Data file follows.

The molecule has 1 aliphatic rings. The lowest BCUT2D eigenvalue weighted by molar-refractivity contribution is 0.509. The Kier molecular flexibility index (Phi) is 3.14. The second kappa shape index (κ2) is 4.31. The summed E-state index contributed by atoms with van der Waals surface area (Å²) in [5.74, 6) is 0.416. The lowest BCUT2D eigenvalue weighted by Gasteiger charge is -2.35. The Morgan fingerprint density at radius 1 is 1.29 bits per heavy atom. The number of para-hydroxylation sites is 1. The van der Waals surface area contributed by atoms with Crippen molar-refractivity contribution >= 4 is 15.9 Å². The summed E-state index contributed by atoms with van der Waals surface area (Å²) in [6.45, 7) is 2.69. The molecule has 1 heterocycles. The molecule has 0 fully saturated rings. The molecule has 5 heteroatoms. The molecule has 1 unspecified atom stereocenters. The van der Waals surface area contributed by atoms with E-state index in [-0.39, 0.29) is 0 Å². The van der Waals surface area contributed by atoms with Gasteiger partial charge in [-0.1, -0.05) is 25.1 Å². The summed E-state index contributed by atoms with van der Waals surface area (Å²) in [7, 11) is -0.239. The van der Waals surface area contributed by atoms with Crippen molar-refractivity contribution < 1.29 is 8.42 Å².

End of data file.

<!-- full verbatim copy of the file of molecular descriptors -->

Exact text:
The molecule has 1 aliphatic rings. The lowest BCUT2D eigenvalue weighted by molar-refractivity contribution is 0.509. The Kier molecular flexibility index (Phi) is 3.14. The second kappa shape index (κ2) is 4.31. The summed E-state index contributed by atoms with van der Waals surface area (Å²) in [5.74, 6) is 0.416. The lowest BCUT2D eigenvalue weighted by Gasteiger charge is -2.35. The Morgan fingerprint density at radius 1 is 1.29 bits per heavy atom. The number of para-hydroxylation sites is 1. The van der Waals surface area contributed by atoms with Crippen molar-refractivity contribution >= 4 is 15.9 Å². The summed E-state index contributed by atoms with van der Waals surface area (Å²) in [6.45, 7) is 2.69. The molecule has 1 heterocycles. The molecule has 0 fully saturated rings. The molecule has 5 heteroatoms. The molecule has 1 unspecified atom stereocenters. The van der Waals surface area contributed by atoms with E-state index in [-0.39, 0.29) is 0 Å². The van der Waals surface area contributed by atoms with Gasteiger partial charge in [-0.1, -0.05) is 25.1 Å². The summed E-state index contributed by atoms with van der Waals surface area (Å²) in [7, 11) is -0.239. The van der Waals surface area contributed by atoms with Crippen molar-refractivity contribution < 1.29 is 8.42 Å².